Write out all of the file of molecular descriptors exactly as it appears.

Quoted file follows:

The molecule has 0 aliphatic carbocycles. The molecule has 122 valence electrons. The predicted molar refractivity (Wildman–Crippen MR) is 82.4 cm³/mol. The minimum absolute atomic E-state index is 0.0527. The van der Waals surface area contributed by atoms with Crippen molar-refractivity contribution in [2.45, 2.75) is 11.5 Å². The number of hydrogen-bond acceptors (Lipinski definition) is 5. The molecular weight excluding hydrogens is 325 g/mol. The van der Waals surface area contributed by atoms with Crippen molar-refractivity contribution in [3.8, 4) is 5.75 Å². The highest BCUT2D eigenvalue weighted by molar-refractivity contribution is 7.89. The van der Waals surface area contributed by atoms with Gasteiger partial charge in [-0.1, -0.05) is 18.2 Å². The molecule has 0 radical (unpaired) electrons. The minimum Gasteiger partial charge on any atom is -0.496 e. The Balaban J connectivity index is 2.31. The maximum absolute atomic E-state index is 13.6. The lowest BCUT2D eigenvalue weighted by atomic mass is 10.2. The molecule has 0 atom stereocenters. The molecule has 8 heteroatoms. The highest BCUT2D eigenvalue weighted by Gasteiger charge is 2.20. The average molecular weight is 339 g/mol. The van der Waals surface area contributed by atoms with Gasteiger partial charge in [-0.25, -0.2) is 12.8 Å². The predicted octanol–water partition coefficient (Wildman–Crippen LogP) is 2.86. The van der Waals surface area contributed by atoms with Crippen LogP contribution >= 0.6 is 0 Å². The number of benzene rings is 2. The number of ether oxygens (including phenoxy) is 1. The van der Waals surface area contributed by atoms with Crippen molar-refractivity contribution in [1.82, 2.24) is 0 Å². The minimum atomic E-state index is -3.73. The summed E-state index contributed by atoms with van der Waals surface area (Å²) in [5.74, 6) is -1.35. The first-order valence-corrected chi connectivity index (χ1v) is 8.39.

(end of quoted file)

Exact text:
The molecule has 0 aliphatic carbocycles. The molecule has 122 valence electrons. The predicted molar refractivity (Wildman–Crippen MR) is 82.4 cm³/mol. The minimum absolute atomic E-state index is 0.0527. The van der Waals surface area contributed by atoms with Crippen molar-refractivity contribution in [2.45, 2.75) is 11.5 Å². The number of hydrogen-bond acceptors (Lipinski definition) is 5. The molecular weight excluding hydrogens is 325 g/mol. The van der Waals surface area contributed by atoms with Crippen molar-refractivity contribution in [3.8, 4) is 5.75 Å². The highest BCUT2D eigenvalue weighted by molar-refractivity contribution is 7.89. The van der Waals surface area contributed by atoms with Gasteiger partial charge in [-0.1, -0.05) is 18.2 Å². The molecule has 0 radical (unpaired) electrons. The minimum Gasteiger partial charge on any atom is -0.496 e. The Balaban J connectivity index is 2.31. The maximum absolute atomic E-state index is 13.6. The lowest BCUT2D eigenvalue weighted by atomic mass is 10.2. The molecule has 0 atom stereocenters. The molecule has 8 heteroatoms. The highest BCUT2D eigenvalue weighted by Gasteiger charge is 2.20. The average molecular weight is 339 g/mol. The van der Waals surface area contributed by atoms with Gasteiger partial charge in [-0.25, -0.2) is 12.8 Å². The predicted octanol–water partition coefficient (Wildman–Crippen LogP) is 2.86. The van der Waals surface area contributed by atoms with Crippen LogP contribution >= 0.6 is 0 Å². The number of benzene rings is 2. The number of ether oxygens (including phenoxy) is 1. The van der Waals surface area contributed by atoms with Crippen molar-refractivity contribution in [1.82, 2.24) is 0 Å². The minimum atomic E-state index is -3.73. The summed E-state index contributed by atoms with van der Waals surface area (Å²) in [5.74, 6) is -1.35. The first-order valence-corrected chi connectivity index (χ1v) is 8.39.